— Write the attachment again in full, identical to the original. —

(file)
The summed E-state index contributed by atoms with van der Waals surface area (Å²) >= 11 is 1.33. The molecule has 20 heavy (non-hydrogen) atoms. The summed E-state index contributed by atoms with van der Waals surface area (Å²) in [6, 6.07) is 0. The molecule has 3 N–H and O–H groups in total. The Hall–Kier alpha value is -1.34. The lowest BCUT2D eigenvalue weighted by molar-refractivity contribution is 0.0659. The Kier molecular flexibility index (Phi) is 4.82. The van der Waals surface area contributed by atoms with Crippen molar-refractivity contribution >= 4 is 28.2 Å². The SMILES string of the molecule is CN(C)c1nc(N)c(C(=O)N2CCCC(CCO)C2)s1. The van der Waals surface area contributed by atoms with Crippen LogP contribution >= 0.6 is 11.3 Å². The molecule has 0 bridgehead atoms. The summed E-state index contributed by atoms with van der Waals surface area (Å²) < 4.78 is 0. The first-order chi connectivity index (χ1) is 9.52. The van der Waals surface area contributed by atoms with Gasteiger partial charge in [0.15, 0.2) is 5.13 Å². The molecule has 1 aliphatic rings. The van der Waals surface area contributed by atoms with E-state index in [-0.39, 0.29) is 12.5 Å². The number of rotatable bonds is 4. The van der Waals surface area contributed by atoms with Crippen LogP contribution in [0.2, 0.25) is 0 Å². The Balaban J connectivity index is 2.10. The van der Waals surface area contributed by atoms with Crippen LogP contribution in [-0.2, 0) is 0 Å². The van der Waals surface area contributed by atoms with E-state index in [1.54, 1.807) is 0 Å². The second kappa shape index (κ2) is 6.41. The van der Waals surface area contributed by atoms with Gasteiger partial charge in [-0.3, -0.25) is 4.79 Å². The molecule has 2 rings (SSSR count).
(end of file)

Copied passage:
The summed E-state index contributed by atoms with van der Waals surface area (Å²) >= 11 is 1.33. The molecule has 20 heavy (non-hydrogen) atoms. The summed E-state index contributed by atoms with van der Waals surface area (Å²) in [6, 6.07) is 0. The molecule has 3 N–H and O–H groups in total. The Hall–Kier alpha value is -1.34. The lowest BCUT2D eigenvalue weighted by molar-refractivity contribution is 0.0659. The Kier molecular flexibility index (Phi) is 4.82. The van der Waals surface area contributed by atoms with Crippen molar-refractivity contribution >= 4 is 28.2 Å². The SMILES string of the molecule is CN(C)c1nc(N)c(C(=O)N2CCCC(CCO)C2)s1. The van der Waals surface area contributed by atoms with Crippen LogP contribution >= 0.6 is 11.3 Å². The molecule has 0 bridgehead atoms. The summed E-state index contributed by atoms with van der Waals surface area (Å²) < 4.78 is 0. The first-order chi connectivity index (χ1) is 9.52. The van der Waals surface area contributed by atoms with Gasteiger partial charge in [0.15, 0.2) is 5.13 Å². The molecule has 1 aliphatic rings. The van der Waals surface area contributed by atoms with E-state index in [-0.39, 0.29) is 12.5 Å². The number of rotatable bonds is 4. The van der Waals surface area contributed by atoms with Crippen LogP contribution in [0.2, 0.25) is 0 Å². The Balaban J connectivity index is 2.10. The van der Waals surface area contributed by atoms with Crippen LogP contribution in [-0.2, 0) is 0 Å². The van der Waals surface area contributed by atoms with E-state index in [1.54, 1.807) is 0 Å². The second kappa shape index (κ2) is 6.41. The van der Waals surface area contributed by atoms with Gasteiger partial charge in [-0.3, -0.25) is 4.79 Å². The molecule has 2 rings (SSSR count).